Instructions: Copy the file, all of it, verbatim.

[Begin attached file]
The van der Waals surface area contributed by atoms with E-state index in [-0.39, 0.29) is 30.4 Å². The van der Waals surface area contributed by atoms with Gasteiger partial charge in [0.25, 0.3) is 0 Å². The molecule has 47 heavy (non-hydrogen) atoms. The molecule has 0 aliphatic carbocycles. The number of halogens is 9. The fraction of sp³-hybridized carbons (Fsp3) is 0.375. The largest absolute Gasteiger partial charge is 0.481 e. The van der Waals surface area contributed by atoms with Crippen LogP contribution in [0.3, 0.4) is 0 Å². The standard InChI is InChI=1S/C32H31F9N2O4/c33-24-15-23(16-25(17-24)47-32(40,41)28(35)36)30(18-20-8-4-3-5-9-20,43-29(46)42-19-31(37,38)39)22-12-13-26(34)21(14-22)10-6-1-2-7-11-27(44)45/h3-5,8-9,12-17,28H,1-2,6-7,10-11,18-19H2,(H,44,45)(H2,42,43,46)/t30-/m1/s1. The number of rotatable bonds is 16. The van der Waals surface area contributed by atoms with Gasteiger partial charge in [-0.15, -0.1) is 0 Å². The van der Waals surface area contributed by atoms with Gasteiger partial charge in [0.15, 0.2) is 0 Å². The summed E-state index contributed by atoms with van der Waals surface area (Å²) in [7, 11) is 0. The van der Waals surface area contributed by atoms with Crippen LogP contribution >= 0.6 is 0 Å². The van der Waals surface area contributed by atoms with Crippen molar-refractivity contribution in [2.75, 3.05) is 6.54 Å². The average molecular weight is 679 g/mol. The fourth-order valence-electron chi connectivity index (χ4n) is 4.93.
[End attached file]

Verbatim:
The van der Waals surface area contributed by atoms with E-state index in [-0.39, 0.29) is 30.4 Å². The van der Waals surface area contributed by atoms with Gasteiger partial charge in [0.25, 0.3) is 0 Å². The molecule has 47 heavy (non-hydrogen) atoms. The molecule has 0 aliphatic carbocycles. The number of halogens is 9. The fraction of sp³-hybridized carbons (Fsp3) is 0.375. The largest absolute Gasteiger partial charge is 0.481 e. The van der Waals surface area contributed by atoms with Crippen LogP contribution in [0.3, 0.4) is 0 Å². The standard InChI is InChI=1S/C32H31F9N2O4/c33-24-15-23(16-25(17-24)47-32(40,41)28(35)36)30(18-20-8-4-3-5-9-20,43-29(46)42-19-31(37,38)39)22-12-13-26(34)21(14-22)10-6-1-2-7-11-27(44)45/h3-5,8-9,12-17,28H,1-2,6-7,10-11,18-19H2,(H,44,45)(H2,42,43,46)/t30-/m1/s1. The number of rotatable bonds is 16. The van der Waals surface area contributed by atoms with Gasteiger partial charge in [-0.15, -0.1) is 0 Å². The van der Waals surface area contributed by atoms with Gasteiger partial charge in [0.15, 0.2) is 0 Å². The summed E-state index contributed by atoms with van der Waals surface area (Å²) in [7, 11) is 0. The van der Waals surface area contributed by atoms with Crippen LogP contribution >= 0.6 is 0 Å². The van der Waals surface area contributed by atoms with Crippen molar-refractivity contribution in [2.75, 3.05) is 6.54 Å². The average molecular weight is 679 g/mol. The fourth-order valence-electron chi connectivity index (χ4n) is 4.93.